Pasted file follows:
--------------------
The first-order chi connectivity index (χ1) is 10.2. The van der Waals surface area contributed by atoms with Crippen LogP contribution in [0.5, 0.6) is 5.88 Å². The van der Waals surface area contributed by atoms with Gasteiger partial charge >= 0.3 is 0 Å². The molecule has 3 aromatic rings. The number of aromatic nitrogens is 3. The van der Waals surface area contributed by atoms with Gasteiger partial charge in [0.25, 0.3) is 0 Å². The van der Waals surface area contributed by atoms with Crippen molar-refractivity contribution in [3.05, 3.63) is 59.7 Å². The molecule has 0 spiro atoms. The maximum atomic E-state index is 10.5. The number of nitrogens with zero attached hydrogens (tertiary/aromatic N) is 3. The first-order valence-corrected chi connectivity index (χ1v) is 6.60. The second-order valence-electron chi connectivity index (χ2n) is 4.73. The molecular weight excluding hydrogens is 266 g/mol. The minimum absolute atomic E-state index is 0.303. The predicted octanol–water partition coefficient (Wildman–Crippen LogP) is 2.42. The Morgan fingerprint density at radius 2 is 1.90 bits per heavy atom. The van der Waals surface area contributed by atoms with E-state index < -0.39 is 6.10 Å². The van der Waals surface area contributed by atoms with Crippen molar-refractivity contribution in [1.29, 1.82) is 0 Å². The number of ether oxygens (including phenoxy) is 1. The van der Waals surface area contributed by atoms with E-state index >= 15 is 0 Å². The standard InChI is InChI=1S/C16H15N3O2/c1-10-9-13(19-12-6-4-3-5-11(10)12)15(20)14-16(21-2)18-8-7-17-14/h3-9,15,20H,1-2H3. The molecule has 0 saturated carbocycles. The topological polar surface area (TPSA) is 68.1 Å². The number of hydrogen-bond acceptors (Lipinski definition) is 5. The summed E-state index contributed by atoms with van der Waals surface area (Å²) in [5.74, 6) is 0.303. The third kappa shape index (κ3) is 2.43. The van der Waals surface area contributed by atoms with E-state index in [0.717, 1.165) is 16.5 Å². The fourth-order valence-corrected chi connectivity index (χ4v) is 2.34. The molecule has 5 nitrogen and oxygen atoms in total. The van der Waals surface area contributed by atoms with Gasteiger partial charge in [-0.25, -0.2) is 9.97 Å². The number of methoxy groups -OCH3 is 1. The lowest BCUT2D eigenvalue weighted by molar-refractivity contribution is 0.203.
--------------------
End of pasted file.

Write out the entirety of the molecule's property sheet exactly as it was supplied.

The first-order chi connectivity index (χ1) is 10.2. The van der Waals surface area contributed by atoms with Crippen LogP contribution in [0.5, 0.6) is 5.88 Å². The van der Waals surface area contributed by atoms with Gasteiger partial charge >= 0.3 is 0 Å². The molecule has 3 aromatic rings. The number of aromatic nitrogens is 3. The van der Waals surface area contributed by atoms with Gasteiger partial charge in [0.25, 0.3) is 0 Å². The van der Waals surface area contributed by atoms with Crippen molar-refractivity contribution in [3.05, 3.63) is 59.7 Å². The molecule has 0 spiro atoms. The maximum atomic E-state index is 10.5. The number of nitrogens with zero attached hydrogens (tertiary/aromatic N) is 3. The first-order valence-corrected chi connectivity index (χ1v) is 6.60. The second-order valence-electron chi connectivity index (χ2n) is 4.73. The molecular weight excluding hydrogens is 266 g/mol. The minimum absolute atomic E-state index is 0.303. The predicted octanol–water partition coefficient (Wildman–Crippen LogP) is 2.42. The Morgan fingerprint density at radius 2 is 1.90 bits per heavy atom. The van der Waals surface area contributed by atoms with E-state index < -0.39 is 6.10 Å². The van der Waals surface area contributed by atoms with Crippen molar-refractivity contribution in [1.29, 1.82) is 0 Å². The number of ether oxygens (including phenoxy) is 1. The van der Waals surface area contributed by atoms with E-state index >= 15 is 0 Å². The standard InChI is InChI=1S/C16H15N3O2/c1-10-9-13(19-12-6-4-3-5-11(10)12)15(20)14-16(21-2)18-8-7-17-14/h3-9,15,20H,1-2H3. The molecule has 0 saturated carbocycles. The topological polar surface area (TPSA) is 68.1 Å². The number of hydrogen-bond acceptors (Lipinski definition) is 5. The summed E-state index contributed by atoms with van der Waals surface area (Å²) in [5.74, 6) is 0.303. The third kappa shape index (κ3) is 2.43. The van der Waals surface area contributed by atoms with E-state index in [0.717, 1.165) is 16.5 Å². The fourth-order valence-corrected chi connectivity index (χ4v) is 2.34. The molecule has 5 nitrogen and oxygen atoms in total. The van der Waals surface area contributed by atoms with Gasteiger partial charge in [-0.25, -0.2) is 9.97 Å². The number of methoxy groups -OCH3 is 1. The lowest BCUT2D eigenvalue weighted by molar-refractivity contribution is 0.203.